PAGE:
John Osler CREIGHTON, F.R.C.P.. F.R.C.S., M.D., Captain (British Army), died peacefully at his home on Friday, 17 February, 2006. Born in Melita, Manitoba in 1908, he attended school in California and Manitoba before taking his medical training at Saint Thomas Hospital in London, England. son of the late James Forbes CREIGHTON, M.D., and Agnes May Cross, R.N., he married the late Lillian ('Pat') PATTERSON, a fellow speed skating champion. He served with the British Overseas Medical Corps in Nyasaland (Malawi) and the British Army in Kenya during the Second World War. He then served in Welland, Ontario as a physician and surgeon. While in semi-retirement he served in several northern communities. He and his wife Jenny traveled widely before retiring to their home on Belleview Beach in Wainfleet, Ontario. He is survived by his second wife, Jenny, son, David in Ottawa, daughter, Janet (McLEAN) in St. George, Ontario plus four grandchildren, four and a half great grandchildren, and stepson Ronald WING. Cremation has taken place. Ashes will be interred in Parklawn Cemetery, Sudbury, Ontario in May.

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CREIGHTON o@ca.on.york_county.toronto.globe_and_mail 2006-03-22 published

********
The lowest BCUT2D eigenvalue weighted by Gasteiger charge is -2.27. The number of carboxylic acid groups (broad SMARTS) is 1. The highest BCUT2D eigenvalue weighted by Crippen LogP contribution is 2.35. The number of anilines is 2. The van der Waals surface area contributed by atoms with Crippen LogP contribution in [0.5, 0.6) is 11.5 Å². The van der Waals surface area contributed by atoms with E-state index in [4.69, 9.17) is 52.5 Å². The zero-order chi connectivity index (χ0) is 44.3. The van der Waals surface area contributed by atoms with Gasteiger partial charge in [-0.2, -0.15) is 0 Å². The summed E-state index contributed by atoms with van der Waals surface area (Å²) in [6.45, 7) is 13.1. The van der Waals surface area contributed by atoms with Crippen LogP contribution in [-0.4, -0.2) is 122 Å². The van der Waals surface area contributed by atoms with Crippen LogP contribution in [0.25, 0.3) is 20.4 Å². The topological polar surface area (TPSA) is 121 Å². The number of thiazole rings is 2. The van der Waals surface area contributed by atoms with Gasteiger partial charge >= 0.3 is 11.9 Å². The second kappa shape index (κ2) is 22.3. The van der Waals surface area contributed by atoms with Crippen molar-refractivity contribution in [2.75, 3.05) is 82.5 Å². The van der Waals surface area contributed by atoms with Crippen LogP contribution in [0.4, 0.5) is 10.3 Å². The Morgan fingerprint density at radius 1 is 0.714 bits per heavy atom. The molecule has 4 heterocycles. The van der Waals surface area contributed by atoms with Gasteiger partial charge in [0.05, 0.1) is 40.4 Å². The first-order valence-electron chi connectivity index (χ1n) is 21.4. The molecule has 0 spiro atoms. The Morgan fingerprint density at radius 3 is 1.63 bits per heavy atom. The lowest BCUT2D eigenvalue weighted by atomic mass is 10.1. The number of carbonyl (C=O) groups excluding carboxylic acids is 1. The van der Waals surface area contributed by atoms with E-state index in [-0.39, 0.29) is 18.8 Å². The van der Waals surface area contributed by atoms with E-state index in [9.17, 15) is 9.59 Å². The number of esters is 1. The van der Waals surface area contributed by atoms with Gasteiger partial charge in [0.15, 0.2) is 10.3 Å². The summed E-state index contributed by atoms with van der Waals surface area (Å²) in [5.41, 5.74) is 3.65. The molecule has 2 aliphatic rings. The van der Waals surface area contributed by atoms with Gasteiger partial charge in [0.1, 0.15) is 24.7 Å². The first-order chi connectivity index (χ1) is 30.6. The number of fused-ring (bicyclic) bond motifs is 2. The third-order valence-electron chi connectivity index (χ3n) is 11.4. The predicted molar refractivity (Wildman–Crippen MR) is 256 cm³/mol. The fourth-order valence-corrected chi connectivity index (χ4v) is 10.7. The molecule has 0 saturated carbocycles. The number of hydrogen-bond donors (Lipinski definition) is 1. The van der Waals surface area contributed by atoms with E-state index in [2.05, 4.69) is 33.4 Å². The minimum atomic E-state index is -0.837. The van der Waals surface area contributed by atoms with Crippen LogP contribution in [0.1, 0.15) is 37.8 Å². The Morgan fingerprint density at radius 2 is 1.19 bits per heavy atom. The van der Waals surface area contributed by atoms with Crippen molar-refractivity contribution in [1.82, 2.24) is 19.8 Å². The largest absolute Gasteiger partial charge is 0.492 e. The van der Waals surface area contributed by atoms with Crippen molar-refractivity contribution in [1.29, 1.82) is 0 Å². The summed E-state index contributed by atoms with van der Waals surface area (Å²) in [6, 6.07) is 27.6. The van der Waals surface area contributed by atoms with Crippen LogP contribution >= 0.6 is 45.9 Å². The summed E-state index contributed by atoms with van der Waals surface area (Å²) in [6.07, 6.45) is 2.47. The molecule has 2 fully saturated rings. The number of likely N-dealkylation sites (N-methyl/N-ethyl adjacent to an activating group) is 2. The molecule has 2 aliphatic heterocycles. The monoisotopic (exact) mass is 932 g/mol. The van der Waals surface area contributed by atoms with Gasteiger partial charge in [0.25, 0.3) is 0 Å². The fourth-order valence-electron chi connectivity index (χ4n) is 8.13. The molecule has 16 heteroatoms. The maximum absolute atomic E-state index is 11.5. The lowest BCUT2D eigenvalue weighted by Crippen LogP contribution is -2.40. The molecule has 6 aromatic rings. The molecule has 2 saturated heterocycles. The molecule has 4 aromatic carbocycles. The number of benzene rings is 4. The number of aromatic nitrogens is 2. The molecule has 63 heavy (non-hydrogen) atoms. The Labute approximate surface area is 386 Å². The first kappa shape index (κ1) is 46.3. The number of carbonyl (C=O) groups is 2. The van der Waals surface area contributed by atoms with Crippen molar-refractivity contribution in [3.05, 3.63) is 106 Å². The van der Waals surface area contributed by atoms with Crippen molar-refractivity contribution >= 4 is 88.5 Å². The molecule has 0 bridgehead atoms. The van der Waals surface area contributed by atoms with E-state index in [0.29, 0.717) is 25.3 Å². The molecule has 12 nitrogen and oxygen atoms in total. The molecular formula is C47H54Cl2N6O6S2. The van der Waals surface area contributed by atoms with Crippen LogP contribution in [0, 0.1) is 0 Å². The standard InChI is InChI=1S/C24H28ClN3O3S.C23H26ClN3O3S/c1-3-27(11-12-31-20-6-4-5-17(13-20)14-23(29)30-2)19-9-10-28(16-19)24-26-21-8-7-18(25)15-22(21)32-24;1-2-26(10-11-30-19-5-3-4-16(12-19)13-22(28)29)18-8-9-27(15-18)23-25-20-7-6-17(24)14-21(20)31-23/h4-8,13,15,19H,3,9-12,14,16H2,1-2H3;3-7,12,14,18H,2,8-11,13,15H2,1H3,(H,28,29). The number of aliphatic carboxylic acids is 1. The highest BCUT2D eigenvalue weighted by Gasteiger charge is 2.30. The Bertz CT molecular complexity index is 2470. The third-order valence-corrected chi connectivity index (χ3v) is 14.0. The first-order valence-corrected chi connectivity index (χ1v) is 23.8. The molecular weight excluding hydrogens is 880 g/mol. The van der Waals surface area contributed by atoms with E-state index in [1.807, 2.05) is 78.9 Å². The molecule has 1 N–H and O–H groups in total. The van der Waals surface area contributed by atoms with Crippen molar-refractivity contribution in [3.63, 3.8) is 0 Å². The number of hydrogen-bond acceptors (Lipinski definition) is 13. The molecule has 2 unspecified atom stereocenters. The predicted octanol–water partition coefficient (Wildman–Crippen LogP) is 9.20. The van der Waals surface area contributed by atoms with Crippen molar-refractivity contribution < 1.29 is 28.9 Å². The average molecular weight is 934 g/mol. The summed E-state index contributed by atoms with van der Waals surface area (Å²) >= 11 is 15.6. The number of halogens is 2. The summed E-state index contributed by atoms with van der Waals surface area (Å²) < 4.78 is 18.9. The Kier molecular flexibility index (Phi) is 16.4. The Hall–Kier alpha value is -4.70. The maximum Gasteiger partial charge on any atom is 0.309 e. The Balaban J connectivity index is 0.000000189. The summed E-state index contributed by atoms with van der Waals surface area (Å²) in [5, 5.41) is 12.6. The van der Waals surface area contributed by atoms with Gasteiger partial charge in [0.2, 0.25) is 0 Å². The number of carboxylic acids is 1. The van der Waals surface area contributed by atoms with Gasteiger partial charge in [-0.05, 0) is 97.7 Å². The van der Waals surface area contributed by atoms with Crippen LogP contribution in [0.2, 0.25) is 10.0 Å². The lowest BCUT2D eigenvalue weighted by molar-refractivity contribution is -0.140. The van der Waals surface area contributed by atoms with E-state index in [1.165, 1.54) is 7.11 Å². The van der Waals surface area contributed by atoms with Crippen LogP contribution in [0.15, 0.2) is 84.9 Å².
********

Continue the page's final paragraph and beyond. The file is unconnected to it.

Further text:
CREIGHTON, Doctor Douglas G. (July 8, 1923-March 22, 2001)
An enthusiastic professor Renaissance man, loving husband to the late Margaret, father and grandfather. He taught us all with his gentle manner and wit
Always missed and fondly remembered by his children, grand-children and Friends.

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CREIGHTON o@ca.on.york_county.toronto.globe_and_mail 2006-09-13 published
STAEBLER, Edna (CRESS) 100
Cookbooks brought author wide audience
Canadian Press, Page S7
Waterloo, Ontario -- Author Edna STAEBLER, who celebrated her 100th birthday in January, died yesterday at the nursing home where she had lived since suffering a minor stroke in 2003.
Ms. STAEBLER suffered another stroke on Saturday, said her longtime friend Judy CREIGHTON, a freelance food writer for the Canadian Press.
Her cookbook Food That Really Schmecks: Mennonite Country Cooking, published in 1968, brought Ms. STAEBLER distinction and a wide audience. Two other popular books in the Schmecks series were to follow.
In 1996, she was awarded the Order of Canada.
Aside from cookbooks, Ms. STAEBLER wrote historical non-fiction, including Cape Breton Harbour, published in 1972.
Ms. STAEBLER was a voracious reader, and established the annual Edna Staebler Award for Creative Non-Fiction in 1991.
Edna (CRESS) STAEBLER was born January 15, 1906 in what is now known as Kitchener, Ontario; at the time, it was known as Berlin.